We do not need rigid, artificial benchmarks. Within parameters, teachers should arrange class sizes HEADLINE:Size does matter
THE ASPIRATIONS for improving Scottish education, clearly set out in the National Priorities and A Curriculum for Excellence, seem to have overwhelming support within the profession. Public expectations have been raised about schools' capacity to meet individual needs more effectively through, for example, more active and participative learning and personal learning planning.
Such investment should enable staff to have more frequent opportunities for individual contact with youngsters, allowing time to track progress and set realistic targets with pupils and to implement the strategies that are advocated in Assessment is for Learning.
In secondary schools, that investment has been directed exclusively at reducing class sizes to an average of 20 in English and maths. The executive has prioritised recruitment to meet that ambitious staffing target and should be applauded for its efforts.
It remains to be seen whether or not this commitment can be met across the country, particularly in maths. At a practical level, there are schools that are having difficulty meeting the targets because of physical limitations. The challenge is acute in some newly built schools and can only be addressed on campus by bringing in hutted accommodation, incurring additional costs.
I understand that professional associations see the implementation of this initiative as a breakthrough in their quest to reduce class sizes across the curriculum. But there is little sign of commitment beyond English and maths in S1-2. In terms of equality and fairness, is it reasonable to expect teachers in modern languages, social subjects or religious and moral education to continue teaching much larger groups in the junior school?
The rigid approach on class size conflicts with two principles espoused by the main political parties. The first is a belief that the implementation of education policy should, wherever appropriate, be devolved to school level. The second is a commitment to developing school cultures based on professional trust and collegiality, empowering staff to influence key matters that affect their core business ie, learning and teaching, and the care, welfare and support of pupils.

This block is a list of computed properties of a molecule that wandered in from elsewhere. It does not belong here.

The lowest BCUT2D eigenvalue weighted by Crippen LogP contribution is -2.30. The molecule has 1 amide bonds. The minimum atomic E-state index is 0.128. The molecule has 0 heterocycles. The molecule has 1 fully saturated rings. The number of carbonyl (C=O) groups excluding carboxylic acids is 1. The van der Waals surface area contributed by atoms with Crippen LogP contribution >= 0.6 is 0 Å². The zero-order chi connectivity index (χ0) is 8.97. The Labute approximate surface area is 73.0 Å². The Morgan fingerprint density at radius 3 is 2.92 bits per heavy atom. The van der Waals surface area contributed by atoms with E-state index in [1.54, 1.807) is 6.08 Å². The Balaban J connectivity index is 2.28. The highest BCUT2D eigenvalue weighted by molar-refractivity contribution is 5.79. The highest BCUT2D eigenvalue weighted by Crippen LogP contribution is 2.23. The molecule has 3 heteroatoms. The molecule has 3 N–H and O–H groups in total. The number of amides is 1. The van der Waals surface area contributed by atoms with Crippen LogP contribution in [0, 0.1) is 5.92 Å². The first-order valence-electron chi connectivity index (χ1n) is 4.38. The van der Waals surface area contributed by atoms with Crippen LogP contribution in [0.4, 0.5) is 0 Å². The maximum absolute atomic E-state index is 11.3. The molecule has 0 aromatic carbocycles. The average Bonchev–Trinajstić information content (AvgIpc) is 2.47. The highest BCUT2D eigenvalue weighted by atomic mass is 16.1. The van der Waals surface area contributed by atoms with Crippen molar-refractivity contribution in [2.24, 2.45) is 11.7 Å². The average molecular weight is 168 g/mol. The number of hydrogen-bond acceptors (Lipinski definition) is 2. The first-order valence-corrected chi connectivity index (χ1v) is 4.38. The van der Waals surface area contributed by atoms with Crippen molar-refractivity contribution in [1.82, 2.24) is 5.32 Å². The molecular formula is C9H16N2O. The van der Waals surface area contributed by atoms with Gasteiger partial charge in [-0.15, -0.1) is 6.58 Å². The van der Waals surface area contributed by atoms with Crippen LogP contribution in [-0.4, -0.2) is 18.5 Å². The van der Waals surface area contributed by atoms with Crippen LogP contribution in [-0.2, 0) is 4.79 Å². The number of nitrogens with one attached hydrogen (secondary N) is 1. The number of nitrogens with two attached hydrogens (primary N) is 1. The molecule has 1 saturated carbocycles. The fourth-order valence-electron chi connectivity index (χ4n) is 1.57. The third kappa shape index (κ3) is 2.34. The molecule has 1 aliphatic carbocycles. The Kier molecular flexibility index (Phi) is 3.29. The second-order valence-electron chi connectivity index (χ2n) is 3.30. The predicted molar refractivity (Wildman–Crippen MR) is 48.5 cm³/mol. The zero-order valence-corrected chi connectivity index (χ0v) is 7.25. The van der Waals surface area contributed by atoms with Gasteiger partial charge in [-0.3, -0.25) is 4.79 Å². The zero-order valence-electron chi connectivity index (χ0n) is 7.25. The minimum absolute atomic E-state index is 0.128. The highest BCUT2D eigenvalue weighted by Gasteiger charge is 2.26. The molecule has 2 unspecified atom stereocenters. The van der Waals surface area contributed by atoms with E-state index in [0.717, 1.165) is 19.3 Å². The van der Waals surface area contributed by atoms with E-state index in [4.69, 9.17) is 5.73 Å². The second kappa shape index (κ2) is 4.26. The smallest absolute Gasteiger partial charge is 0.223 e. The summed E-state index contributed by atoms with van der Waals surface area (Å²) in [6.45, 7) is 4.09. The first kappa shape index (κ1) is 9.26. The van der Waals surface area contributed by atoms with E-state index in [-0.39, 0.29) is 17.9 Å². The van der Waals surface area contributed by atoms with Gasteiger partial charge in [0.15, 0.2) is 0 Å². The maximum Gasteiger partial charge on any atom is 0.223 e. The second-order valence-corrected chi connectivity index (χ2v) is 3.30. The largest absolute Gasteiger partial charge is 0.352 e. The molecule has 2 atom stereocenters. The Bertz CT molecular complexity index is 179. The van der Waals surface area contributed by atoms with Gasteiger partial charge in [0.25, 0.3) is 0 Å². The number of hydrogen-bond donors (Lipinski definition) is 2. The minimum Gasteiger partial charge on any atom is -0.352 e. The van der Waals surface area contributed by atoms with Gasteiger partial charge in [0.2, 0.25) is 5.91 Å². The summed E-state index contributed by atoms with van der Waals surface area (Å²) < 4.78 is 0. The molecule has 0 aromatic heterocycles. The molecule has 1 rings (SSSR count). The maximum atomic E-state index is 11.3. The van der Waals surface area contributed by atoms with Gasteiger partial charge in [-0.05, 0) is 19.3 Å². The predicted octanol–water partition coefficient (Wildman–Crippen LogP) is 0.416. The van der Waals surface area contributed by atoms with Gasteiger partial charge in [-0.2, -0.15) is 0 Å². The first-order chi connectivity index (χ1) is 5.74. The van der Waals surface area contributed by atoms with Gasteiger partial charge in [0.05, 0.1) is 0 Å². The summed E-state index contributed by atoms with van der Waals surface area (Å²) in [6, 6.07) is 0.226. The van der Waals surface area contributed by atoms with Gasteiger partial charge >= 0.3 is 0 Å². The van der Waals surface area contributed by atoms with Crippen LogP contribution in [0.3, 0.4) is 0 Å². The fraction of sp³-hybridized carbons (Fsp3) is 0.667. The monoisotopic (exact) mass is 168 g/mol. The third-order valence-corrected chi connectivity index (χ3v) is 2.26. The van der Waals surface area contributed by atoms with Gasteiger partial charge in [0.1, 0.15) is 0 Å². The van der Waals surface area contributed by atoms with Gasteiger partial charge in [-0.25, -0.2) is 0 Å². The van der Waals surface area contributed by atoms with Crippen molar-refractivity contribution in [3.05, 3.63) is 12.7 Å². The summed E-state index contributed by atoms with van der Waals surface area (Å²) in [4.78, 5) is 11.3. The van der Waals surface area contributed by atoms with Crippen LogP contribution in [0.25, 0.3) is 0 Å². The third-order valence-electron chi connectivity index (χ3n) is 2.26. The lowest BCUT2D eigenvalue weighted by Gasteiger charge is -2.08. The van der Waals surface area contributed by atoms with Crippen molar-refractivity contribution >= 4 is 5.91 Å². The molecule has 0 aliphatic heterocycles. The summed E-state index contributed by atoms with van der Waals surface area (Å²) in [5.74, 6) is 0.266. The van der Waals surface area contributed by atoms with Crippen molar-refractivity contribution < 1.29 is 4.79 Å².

With that agenda, surely the most sensible approach would be to allocate additional investment to schools, and through appropriate staff consultations, staffing resources could be allocated in a manner that would meet pupil needs most effectively.
Is such an approach likely to work? Evidence is available across the country that it would. It is common practice to have different sizes of class groupings, taking account of pupil circumstances, and staff generally have come to appreciate that flexibility for example, a Standard grade Credit class of 30, but a Standard grade FoundationGeneral class of 18.
It has been argued in some union circles that, in relation to the S1-2 debate, class size maxima of 20 must prevail, as staff could be open to legal proceedings if a pupil underperforms in a class of 20-plus. If that is the case, why have there not been legal proceedings where there have been differential class sizes and outcomes at Standard grade? The research evidence on achievement outcomes from smaller class sizes is, at best, inconclusive.
So, in taking forward the school improvement agenda, let's hope there will be closer consultations with the profession, not only about policy direction, but on policy implementation.
Above all, we should let common sense prevail, and trust our teachers and our schools to make decisions that, in their professional judgment and experience, will be in the best interests of our pupils.
We do not need rigid, artificial benchmarks nor external micro-management. Within parameters, teachers, with school managers, should have the flexibility to arrange class sizes that will most effectively meet the needs of their pupils. Surely that's not too much to ask?